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There are three things a rock-pop band is at the start of their careers: anonymous, cheap and courageous. You have to be to play music in LA and San Francisco, where a poet and a musician are never alone. But technology is changing drastically. Digital, Steve Job-sian applications are making it easier and stranger at the same time. Bands from the future (Animal Collective, etc.) are green-screening their way through the atmosphere.
No One & the Nobodies is a young band, ferocious and genuine at the same time. Grew Some Feet, their most recent, great record, was recorded live to warm, cheap 1-inch tape. They’re playing for themselves, they’re playing in San Francisco, and they’re doing it analog because the world is ending (at least, it seems, from the tone of their music). On touring, they say “you have to tour as much as you can. Some bands blow up, and some are just buzz bands for a year.” The road is what excites them. Thomas Hall, the lead singer, writer and guitarist, broke down their first live show for me: “Boise was the perfect first show, we fucked up so much. We brought an old wurlizter organ on tour and it died halfway though the set. So much shit went wrong it was perfect to feed off, because our songs are quite wrong. We had only paid 100 on Craigslist for the organ though and decided to burn it for a press photo later on (wound up running from the fire dpt. and cops, yea…)
Like books moving to that ostentatious “Kindle” contraption, music is best enjoyed in the real – when you can hold it in your ears, alive and electrified. Thomas Hall agrees, playing live in Los Angeles and San Francisco has been two different but exciting animals: “People love music so much in SF, it’s not even about going out and partying at shows like LA, people just love and embrace the culture there so much it has been such a perfect place to start playing out of. And it just keeps getting better, every year I feel like its harder and harder to show up at the door and get tix to a show cus itll already be sold out…We’ve never had a room dancing like the rickshaw during our last SF show, so i gotta hand it to that city right now.”
A quick history: No One & the Nobodies is Thomas Hall, Mario Diaz and the new drummer, Joe Gray. Thomas belts out the lyrics and plays guitar, Mario wails the well-crafted lead guitar, and Joe, of the Butterfly Bones, is bringing some sweet, new drums to the band. On good days, Greg Ashley, producer and Gris Gris member, plays organ and piano with the band – which they hope to stay around for a long time. With some live help on rhythm acoustic, harmonica, and some “psychedelic noise shit,” No One is definitely a band you have to catch in your local bar.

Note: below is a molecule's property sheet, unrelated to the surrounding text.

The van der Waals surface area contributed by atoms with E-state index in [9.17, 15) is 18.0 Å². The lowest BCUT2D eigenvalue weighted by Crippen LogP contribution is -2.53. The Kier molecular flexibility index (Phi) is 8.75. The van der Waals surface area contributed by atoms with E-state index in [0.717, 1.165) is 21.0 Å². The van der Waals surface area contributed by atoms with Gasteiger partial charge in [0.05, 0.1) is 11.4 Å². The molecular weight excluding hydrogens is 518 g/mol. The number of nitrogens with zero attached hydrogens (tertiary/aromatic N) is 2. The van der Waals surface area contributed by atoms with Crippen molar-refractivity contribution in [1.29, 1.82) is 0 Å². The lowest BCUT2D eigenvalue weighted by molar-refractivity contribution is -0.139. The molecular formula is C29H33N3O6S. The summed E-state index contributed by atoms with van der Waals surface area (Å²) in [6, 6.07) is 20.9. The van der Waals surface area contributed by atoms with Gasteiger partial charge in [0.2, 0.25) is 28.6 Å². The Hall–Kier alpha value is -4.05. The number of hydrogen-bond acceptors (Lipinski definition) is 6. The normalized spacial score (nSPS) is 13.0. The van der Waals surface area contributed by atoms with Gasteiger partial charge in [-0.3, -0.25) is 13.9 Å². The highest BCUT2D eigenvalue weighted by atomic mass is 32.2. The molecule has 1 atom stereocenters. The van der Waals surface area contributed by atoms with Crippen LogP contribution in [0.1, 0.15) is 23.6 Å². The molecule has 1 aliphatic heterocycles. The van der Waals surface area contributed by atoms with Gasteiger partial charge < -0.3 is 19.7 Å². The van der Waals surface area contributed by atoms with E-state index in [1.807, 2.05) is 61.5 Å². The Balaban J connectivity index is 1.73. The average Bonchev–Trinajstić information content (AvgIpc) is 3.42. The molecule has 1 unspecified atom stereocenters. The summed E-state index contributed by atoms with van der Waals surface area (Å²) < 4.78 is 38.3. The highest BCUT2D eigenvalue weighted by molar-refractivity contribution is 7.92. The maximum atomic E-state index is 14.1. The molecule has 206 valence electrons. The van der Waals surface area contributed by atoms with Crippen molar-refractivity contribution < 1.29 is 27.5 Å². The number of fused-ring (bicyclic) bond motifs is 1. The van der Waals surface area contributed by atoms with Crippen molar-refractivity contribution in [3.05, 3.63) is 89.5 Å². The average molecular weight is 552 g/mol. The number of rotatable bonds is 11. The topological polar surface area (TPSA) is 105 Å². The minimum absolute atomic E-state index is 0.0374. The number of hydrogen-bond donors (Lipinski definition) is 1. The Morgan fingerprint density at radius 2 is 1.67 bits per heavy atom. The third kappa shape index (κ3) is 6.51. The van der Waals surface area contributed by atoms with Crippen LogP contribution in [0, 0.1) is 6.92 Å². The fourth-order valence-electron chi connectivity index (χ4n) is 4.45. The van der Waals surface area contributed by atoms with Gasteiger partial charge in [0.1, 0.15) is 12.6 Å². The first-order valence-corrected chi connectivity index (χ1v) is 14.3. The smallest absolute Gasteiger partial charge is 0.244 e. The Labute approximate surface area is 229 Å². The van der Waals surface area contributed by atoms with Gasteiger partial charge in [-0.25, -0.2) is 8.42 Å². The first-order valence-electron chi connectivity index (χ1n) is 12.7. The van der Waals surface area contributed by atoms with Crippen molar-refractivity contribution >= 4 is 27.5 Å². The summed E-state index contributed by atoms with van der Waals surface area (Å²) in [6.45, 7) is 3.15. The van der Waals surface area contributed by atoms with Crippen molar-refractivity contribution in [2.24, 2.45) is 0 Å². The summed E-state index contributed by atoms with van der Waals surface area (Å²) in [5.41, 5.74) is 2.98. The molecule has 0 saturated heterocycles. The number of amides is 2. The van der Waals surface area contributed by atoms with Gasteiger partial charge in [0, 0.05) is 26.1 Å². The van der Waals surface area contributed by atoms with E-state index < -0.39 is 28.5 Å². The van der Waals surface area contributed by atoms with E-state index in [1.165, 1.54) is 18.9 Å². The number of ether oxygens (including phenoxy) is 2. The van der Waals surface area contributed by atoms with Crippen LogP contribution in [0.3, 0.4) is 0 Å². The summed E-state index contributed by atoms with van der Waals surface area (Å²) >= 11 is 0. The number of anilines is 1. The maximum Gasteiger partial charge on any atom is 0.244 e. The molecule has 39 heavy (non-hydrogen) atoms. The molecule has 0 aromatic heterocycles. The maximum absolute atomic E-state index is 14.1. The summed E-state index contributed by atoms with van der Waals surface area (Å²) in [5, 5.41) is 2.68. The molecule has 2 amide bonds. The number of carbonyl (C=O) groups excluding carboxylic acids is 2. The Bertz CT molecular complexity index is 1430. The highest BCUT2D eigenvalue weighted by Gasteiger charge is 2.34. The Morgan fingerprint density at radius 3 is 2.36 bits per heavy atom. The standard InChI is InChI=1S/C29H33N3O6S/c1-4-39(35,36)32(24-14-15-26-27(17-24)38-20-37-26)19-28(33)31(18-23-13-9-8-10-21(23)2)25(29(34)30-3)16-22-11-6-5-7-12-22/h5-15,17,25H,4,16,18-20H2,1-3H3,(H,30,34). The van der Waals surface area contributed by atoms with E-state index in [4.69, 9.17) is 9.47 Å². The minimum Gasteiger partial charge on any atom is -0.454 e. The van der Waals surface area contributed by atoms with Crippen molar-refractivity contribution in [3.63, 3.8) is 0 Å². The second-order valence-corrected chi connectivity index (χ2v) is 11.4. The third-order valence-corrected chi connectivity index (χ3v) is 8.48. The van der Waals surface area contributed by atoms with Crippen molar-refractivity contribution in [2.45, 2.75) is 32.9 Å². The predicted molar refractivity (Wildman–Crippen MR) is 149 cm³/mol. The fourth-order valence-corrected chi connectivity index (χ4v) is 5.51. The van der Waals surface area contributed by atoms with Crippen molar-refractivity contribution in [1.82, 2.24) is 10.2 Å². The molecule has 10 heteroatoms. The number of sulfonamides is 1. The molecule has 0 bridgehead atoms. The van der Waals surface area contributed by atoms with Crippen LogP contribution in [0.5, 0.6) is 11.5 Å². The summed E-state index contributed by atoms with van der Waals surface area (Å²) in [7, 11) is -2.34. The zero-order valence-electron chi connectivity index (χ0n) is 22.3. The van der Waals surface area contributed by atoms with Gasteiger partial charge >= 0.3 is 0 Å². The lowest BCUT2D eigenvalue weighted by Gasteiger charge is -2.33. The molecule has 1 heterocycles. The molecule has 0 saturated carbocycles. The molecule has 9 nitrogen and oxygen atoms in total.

So, the world and its art is changing or whatever. The Kindle is becoming popular (which, honestly, makes me want to shoot myself), and any band can make sounds from deep space with the press of a button. That’s fine, but No One and the Nobodies prefers the sizzling electric guitar, the sound of a voice in the aluminum mic, and some sort of huge damn organ. Make it real and raw, and please God – let it be live.
Grew Some Feet is consistent and damn great, carrying the influences of The Kinks and Lennon. It’s artful and electric, with that old boot & bar sound: NOT in the Wilco-way but in that subversive, say-you-want-a-revolution way.
In their best track, “Bring Out Your Dead,” a light, Saloon-style piano opens with lap-guitar twang, and you can see the little twist of smoke & barflies:
“Bring out your dead / tie yourself to a shooting star / make no excuse, it’s your only way out”
The piano trolleys along, some light claps come in, and everything feels alright. For a moment, the apocalypse of technology is not imminent. There’s lots of band who play garage rock (literally in the garage), but few are more genuine than No One & the Nobodies. After Talking to Thomas, I’m thinking: maybe we’re not descending into an emotionless, light & laser enhanced spiral. When it comes down to it, the focus is on the music and the stories:
“Place yourself at the scene of an earthquake / Remember the sound / You think it’s the only way out”
I feel like getting good and drunk. Luckily, No One is in the studios recording new, feet-on-the-dash, smoking & drinking songs. They were nice enough to send me the tracks, “Yr Rt” and “Yr Wr” (You’re Right and You’re Wrong) which I’m attaching below. They’re an exciting look at a laid-back, well-written record.
“Yr Rt,” or You’re Right, is full of what makes the band great: loud anthems on letting go of the staunch control of life and the adventurous, classic guitar. I think you’ll hear a little Abe Vigoda, and a little Lennon.
“Let’s raid the holy temple / sell everything we find / go and trade the money to the devil at the liquor store”
What I love about these guys is the way they may sound “raw and off-kilter,” but are way more straight forward. “You’re Right” is not veiled in mysterious metaphors or beeps and buzz-saw sounds – their record is straight-up rock, fun-drunk riffs, and a series of big drums. The Lennon-esque influences come out strong in “You’re Wrong,” A foot-stepping, old-fashioned diddy on the subject of the loneliness of being subersive:
“In a dream I was Jesus Christ / I was your only mode of Salvation / Woke up I was a Muslim girl still trying to voice my opinion”
It builds with some cloud-crashing symbols, and as Hall “swirls around the Western Hemisphere,” the music comes soaring in with catchy electric guitar and heavenly bells.
We are all dead, maybe. Who knows, in the next few years, technology may limit us into the ground, but know one can say for sure what’s the best way to listen to music, or read books, or swallow medicine. Luckily, No One & the Nobodies is young and willing to write about it.